Publisher info

WyrdStar is the self-publishing imprint for Steph Bennion, a writer, musician and civil servant in Westminster, born and bred in the Black Country but now living in Hastings, England. Her science-fiction stories are written as a reaction to the dearth of alternative heroes amidst bookshelves swamped by tales of the supernatural.

WyrdStar has also published works by other authors: the speculative fiction anthologies WYRD WORLDS and WYRD WORLDS II; and two volumes of political verse by London poet Lallafa Jeltz.

Where to find WyrdStar online

Where to buy in print

The Avalon Job
Series: Hollow Moon, Book 4. Price: $2.99 USD. Words: 136,430. Language: British English. Published: August 14, 2020 by WyrdStar. Categories: Fiction » Science fiction » Space opera, Fiction » Young adult or teen » Science Fiction
Ravana O'Brien is confronted by her past in more ways than one. Secret agent Kedesh is back on the scene, seeking help for a mission to Alpha Centauri. Artorius, the young boy taken by Que Qiao agents after fleeing the Dhusarian Church, has been traced to a shadowy American base on the moon of Avalon. A second alien portal has been found, a mysterious ancient machine that can twist space and time.
Brexit: A Haiku Diary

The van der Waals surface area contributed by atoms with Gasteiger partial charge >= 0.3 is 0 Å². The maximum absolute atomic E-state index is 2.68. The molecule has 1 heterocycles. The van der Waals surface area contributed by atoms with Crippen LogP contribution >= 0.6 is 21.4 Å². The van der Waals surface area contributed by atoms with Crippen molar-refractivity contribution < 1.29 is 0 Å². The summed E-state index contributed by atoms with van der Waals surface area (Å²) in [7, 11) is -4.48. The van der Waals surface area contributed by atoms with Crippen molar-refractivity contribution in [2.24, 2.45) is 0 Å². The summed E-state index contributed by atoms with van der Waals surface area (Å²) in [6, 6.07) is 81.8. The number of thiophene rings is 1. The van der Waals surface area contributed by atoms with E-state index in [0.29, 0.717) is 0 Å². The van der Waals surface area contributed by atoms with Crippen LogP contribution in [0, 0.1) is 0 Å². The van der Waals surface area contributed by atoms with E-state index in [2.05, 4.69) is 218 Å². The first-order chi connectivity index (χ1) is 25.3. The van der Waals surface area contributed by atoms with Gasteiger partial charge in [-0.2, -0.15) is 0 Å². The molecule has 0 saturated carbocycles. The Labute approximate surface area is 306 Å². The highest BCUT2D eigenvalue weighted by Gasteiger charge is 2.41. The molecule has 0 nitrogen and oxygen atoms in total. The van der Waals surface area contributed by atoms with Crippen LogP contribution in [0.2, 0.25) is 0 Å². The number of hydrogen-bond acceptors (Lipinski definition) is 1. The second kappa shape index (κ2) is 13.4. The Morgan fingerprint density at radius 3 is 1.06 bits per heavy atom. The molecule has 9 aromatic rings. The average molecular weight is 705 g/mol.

Price: $0.99 USD. Words: 10,220. Language: British English. Published: September 22, 2019 by WyrdStar. Categories: Poetry » U.K. Poetry, Nonfiction » Politics & Current Affairs » Current affairs
The United Kingdom’s referendum on membership of the European Union in 2016 did not bring out the best in politicians. London poet Lallafa Jeltz took the fight to Twitter by way of a topical haiku a day. This is not just a collection of poetry, but also a succinct record of what was making headlines at the time. Warning: contents may cause readers to despair at British politics all over again.
Three Tales For Christmas
Series: Hollow Moon, Introductory Anthology. Price: Free! Words: 39,590. Language: British English. Published: December 1, 2018 by WyrdStar. Categories: Fiction » Science fiction » Space opera, Fiction » Science fiction » Short stories
Can a down-trodden kitchen slave find her prince in a young, dashing space captain? When the power fails when parents are out for the night, is it wise to be wandering the forest with vicious robot wolves on the loose? A man caught up in a war wonders if he can go on, but can a hologram hope to convince him by showing the greatest blunders of his life? It is supposed to be the season of goodwill!
The Luck Of The Devil
Price: $3.99 USD. Words: 99,680. Language: British English. Published: September 14, 2018 by WyrdStar. Categories: Fiction » Humor & comedy » Black comedy, Fiction » Thriller & suspense » Supernatural
Susan Jones, a transgender woman struggling in 1990s Britain, is under the care of psychiatrist Doctor Mordussen. But are her demons real? A seventeenth-century sorcerer, evil nurses, a castle reborn from the ashes and a bloodthirsty sheep do not making getting to the bottom of the mystery any easier. Can Susan's love of heavy metal, her battered Volkswagen van and two best friends save the day?
The Battles Of Hastings
Price: $0.99 USD. Words: 16,770. Language: British English. Published: October 14, 2016 by WyrdStar. Categories: Fiction » Humor & comedy » Black comedy, Fiction » Alternative history